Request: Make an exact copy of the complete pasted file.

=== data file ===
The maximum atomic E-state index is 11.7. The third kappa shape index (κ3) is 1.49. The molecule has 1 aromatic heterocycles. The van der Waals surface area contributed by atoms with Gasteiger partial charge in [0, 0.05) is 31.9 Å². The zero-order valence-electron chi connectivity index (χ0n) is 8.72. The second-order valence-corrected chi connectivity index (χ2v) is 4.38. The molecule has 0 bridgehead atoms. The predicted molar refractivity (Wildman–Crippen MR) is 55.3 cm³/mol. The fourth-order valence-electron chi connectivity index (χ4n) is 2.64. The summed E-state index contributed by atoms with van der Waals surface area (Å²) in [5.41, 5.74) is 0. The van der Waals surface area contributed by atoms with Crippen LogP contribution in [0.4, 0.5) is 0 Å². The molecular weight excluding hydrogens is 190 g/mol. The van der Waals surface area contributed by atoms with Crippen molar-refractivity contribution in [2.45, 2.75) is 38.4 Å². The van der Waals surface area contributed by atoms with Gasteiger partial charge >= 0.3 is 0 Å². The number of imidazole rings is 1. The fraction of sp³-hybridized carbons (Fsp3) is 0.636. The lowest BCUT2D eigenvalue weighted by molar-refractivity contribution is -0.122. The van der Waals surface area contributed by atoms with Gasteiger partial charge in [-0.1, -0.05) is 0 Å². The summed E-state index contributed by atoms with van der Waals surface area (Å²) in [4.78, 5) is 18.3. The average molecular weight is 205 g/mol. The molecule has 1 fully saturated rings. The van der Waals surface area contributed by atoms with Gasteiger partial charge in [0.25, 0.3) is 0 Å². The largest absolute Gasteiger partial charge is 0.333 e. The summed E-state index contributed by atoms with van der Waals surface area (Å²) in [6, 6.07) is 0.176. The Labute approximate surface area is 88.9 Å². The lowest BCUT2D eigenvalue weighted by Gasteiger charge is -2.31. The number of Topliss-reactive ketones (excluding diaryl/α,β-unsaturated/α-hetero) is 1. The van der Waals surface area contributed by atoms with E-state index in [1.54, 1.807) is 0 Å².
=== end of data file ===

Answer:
The maximum atomic E-state index is 11.7. The third kappa shape index (κ3) is 1.49. The molecule has 1 aromatic heterocycles. The van der Waals surface area contributed by atoms with Gasteiger partial charge in [0, 0.05) is 31.9 Å². The zero-order valence-electron chi connectivity index (χ0n) is 8.72. The second-order valence-corrected chi connectivity index (χ2v) is 4.38. The molecule has 0 bridgehead atoms. The predicted molar refractivity (Wildman–Crippen MR) is 55.3 cm³/mol. The fourth-order valence-electron chi connectivity index (χ4n) is 2.64. The summed E-state index contributed by atoms with van der Waals surface area (Å²) in [5.41, 5.74) is 0. The van der Waals surface area contributed by atoms with Crippen LogP contribution in [0.4, 0.5) is 0 Å². The molecular weight excluding hydrogens is 190 g/mol. The van der Waals surface area contributed by atoms with Crippen molar-refractivity contribution in [2.45, 2.75) is 38.4 Å². The van der Waals surface area contributed by atoms with Gasteiger partial charge >= 0.3 is 0 Å². The number of imidazole rings is 1. The fraction of sp³-hybridized carbons (Fsp3) is 0.636. The lowest BCUT2D eigenvalue weighted by molar-refractivity contribution is -0.122. The van der Waals surface area contributed by atoms with Gasteiger partial charge in [-0.1, -0.05) is 0 Å². The summed E-state index contributed by atoms with van der Waals surface area (Å²) in [4.78, 5) is 18.3. The average molecular weight is 205 g/mol. The molecule has 1 fully saturated rings. The van der Waals surface area contributed by atoms with Gasteiger partial charge in [0.25, 0.3) is 0 Å². The largest absolute Gasteiger partial charge is 0.333 e. The summed E-state index contributed by atoms with van der Waals surface area (Å²) in [6, 6.07) is 0.176. The Labute approximate surface area is 88.9 Å². The lowest BCUT2D eigenvalue weighted by Gasteiger charge is -2.31. The number of Topliss-reactive ketones (excluding diaryl/α,β-unsaturated/α-hetero) is 1. The van der Waals surface area contributed by atoms with E-state index in [1.54, 1.807) is 0 Å².